Goldman Sticks With Arbitration for Sexual-Harassment Claims
(Bloomberg) -- Goldman Sachs Group Inc. won’t stop sending employees who claim they were harassed into arbitration, but will allow some workers to waive the confidentiality of decisions.
“The firm’s review established that the general concerns raised about the use of arbitration agreements are not applicable to Goldman Sachs’ arbitration program or experience,” the bank said in a report on its website. “Nevertheless, the firm takes seriously the shareholder concerns, which are genuine and strongly held.”
The decision represents a loss for critics of the system of forced arbitration, a kind of alternate justice system that allows corporations to keep some fights out of court. The firm had initially opposed a shareholder proposal to study the impact of mandatory arbitration, which was defeated in April, though the margin was so small that company executives agreed to change course.
Goldman said that “while the firm believes that the confidentiality of arbitration proceedings benefits all parties,” those employees who claim sexual harassment “will have the option to waive confidentiality as to the arbitration decision.”
The decision to allow employees to choose if their arbitration outcome is confidential now becomes the base standard for any business still using such restrictive employment contracts, said Meredith Benton, who founded consultancy Whistle Stop Capital.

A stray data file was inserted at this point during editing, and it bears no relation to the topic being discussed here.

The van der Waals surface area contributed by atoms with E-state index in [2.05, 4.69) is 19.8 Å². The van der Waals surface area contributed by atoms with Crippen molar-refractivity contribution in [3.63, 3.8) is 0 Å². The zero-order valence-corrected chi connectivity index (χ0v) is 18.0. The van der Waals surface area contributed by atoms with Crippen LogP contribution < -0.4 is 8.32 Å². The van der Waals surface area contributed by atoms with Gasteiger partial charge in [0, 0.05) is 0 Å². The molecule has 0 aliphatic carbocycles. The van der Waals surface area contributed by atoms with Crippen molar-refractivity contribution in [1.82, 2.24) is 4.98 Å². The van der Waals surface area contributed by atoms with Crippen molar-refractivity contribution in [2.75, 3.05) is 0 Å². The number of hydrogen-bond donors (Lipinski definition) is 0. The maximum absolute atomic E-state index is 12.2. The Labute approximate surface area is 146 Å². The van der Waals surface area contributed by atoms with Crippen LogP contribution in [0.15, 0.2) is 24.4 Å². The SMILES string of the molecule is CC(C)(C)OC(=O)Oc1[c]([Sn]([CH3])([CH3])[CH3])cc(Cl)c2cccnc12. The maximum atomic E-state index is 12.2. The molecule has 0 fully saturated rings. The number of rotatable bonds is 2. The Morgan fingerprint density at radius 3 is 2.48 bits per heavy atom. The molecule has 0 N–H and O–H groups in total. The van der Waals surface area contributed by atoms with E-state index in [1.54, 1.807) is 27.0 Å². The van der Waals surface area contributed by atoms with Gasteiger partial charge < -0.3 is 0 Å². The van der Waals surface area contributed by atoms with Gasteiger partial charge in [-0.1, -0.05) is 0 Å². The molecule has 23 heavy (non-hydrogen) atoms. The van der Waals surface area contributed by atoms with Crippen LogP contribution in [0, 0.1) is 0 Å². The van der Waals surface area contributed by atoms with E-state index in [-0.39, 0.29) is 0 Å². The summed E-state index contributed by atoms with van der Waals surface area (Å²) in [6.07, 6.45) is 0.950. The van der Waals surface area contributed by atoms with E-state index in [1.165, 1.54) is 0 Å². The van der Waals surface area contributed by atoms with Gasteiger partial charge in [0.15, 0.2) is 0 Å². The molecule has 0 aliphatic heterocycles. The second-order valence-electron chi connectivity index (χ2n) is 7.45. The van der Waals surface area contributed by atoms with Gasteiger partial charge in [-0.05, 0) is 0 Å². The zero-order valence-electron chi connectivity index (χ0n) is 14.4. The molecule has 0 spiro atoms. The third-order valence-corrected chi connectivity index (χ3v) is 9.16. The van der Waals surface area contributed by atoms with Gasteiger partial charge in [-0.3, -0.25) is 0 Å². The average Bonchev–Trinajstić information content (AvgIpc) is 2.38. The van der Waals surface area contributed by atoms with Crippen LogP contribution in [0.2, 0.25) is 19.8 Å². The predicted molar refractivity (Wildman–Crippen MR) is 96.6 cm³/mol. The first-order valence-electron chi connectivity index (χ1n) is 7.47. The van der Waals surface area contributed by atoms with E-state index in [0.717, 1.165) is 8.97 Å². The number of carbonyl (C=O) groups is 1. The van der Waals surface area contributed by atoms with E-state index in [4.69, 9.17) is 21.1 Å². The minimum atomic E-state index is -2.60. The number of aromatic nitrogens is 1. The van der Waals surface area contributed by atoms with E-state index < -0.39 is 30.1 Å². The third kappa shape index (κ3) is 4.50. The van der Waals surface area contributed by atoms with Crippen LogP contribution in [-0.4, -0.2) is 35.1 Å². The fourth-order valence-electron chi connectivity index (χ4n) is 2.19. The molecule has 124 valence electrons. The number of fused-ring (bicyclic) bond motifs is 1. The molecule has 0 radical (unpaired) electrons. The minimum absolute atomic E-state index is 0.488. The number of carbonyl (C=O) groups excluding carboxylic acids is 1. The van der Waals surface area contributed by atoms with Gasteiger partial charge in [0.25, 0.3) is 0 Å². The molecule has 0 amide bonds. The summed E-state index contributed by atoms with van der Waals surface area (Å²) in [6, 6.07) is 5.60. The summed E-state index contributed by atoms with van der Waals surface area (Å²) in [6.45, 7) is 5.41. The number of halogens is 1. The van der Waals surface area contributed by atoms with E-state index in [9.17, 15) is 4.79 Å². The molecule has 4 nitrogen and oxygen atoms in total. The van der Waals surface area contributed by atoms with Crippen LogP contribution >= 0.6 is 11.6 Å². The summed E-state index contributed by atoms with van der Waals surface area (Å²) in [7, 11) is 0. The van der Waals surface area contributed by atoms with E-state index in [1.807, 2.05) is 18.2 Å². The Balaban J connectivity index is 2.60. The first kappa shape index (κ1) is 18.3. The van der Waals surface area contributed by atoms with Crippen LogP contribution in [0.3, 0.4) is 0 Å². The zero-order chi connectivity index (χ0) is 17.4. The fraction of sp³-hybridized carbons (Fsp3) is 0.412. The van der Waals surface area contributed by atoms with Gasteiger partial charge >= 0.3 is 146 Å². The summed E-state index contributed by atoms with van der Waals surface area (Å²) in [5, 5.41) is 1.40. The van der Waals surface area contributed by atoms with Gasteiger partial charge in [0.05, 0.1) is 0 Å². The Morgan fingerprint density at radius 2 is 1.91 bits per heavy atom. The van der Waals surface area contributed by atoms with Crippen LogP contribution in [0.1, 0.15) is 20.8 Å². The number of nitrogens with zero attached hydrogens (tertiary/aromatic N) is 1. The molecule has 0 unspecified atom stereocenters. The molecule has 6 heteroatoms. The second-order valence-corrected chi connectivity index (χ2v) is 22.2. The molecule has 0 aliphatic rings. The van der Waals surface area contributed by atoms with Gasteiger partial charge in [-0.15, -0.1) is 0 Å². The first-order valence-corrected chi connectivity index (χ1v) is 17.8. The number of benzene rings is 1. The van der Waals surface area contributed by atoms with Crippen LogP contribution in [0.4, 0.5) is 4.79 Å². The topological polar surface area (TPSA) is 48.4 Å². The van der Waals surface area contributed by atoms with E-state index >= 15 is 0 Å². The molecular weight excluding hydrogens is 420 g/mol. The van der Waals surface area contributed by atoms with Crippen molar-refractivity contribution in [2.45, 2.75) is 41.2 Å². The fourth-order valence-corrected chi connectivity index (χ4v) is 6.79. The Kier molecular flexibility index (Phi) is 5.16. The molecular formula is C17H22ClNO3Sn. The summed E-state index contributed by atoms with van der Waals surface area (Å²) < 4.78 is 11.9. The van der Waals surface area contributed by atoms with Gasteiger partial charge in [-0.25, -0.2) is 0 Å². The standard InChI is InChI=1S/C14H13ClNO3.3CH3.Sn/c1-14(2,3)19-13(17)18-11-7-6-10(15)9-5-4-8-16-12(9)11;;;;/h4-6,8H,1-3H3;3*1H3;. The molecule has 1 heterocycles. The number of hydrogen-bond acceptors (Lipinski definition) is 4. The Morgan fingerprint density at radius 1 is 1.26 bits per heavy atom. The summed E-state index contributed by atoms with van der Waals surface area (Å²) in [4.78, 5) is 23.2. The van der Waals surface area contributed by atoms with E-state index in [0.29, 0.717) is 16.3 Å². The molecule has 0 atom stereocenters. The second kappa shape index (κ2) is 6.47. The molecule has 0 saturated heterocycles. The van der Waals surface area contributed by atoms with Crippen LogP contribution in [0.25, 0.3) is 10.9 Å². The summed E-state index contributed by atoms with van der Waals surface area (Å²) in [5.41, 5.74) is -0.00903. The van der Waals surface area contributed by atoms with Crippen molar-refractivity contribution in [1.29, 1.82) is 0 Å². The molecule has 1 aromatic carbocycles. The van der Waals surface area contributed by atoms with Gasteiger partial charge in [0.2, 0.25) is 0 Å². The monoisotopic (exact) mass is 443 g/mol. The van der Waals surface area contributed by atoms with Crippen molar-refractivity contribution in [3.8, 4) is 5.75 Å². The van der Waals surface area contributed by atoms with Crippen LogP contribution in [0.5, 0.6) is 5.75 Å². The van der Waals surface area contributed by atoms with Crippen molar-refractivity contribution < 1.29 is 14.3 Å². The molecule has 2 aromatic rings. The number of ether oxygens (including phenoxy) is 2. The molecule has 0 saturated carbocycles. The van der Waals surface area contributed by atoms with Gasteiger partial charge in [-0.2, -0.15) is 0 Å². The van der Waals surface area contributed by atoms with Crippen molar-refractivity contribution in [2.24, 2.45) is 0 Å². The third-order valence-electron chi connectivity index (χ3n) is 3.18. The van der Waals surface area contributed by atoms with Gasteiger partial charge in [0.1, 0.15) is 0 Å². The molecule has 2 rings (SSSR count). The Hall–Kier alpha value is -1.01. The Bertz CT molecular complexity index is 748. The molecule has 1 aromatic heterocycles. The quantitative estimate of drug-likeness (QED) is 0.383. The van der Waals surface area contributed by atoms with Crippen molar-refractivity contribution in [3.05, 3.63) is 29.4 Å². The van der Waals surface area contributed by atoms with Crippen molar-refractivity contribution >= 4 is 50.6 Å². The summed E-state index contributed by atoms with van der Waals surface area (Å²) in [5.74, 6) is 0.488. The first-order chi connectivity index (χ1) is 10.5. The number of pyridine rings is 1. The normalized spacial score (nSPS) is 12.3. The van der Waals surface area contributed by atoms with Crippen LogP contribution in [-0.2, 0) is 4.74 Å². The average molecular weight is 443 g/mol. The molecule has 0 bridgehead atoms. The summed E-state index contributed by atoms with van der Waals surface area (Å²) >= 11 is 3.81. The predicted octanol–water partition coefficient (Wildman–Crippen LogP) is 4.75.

“Investors’ concerns with arbitration go beyond employee confidentiality,” said Benton, who worked with the Nathan Cummings Foundation on the Goldman proposal. “Arbitration prohibits class actions, disincentivizing employees to come forward with all but the most egregious concerns,” she said, and the bank seems to be keeping complaints about racial discrimination beyond closed doors.
Goldman’s review of arbitration came after a proposal backed by former Fox News anchor Gretchen Carlson, an early figure in the #MeToo movement, received almost half of shareholder votes despite Goldman’s opposition. The bank has been fighting one of the industry’s biggest class-action gender-discrimination cases.
Wells Fargo & Co. has abandoned mandatory arbitration for sexual-harassment complaints. But, in general, Wall Street is lagging behind Silicon Valley giants such as Facebook Inc., Alphabet Inc.’s Google and Microsoft Corp., which have done away with forced arbitration for sexual harassment.
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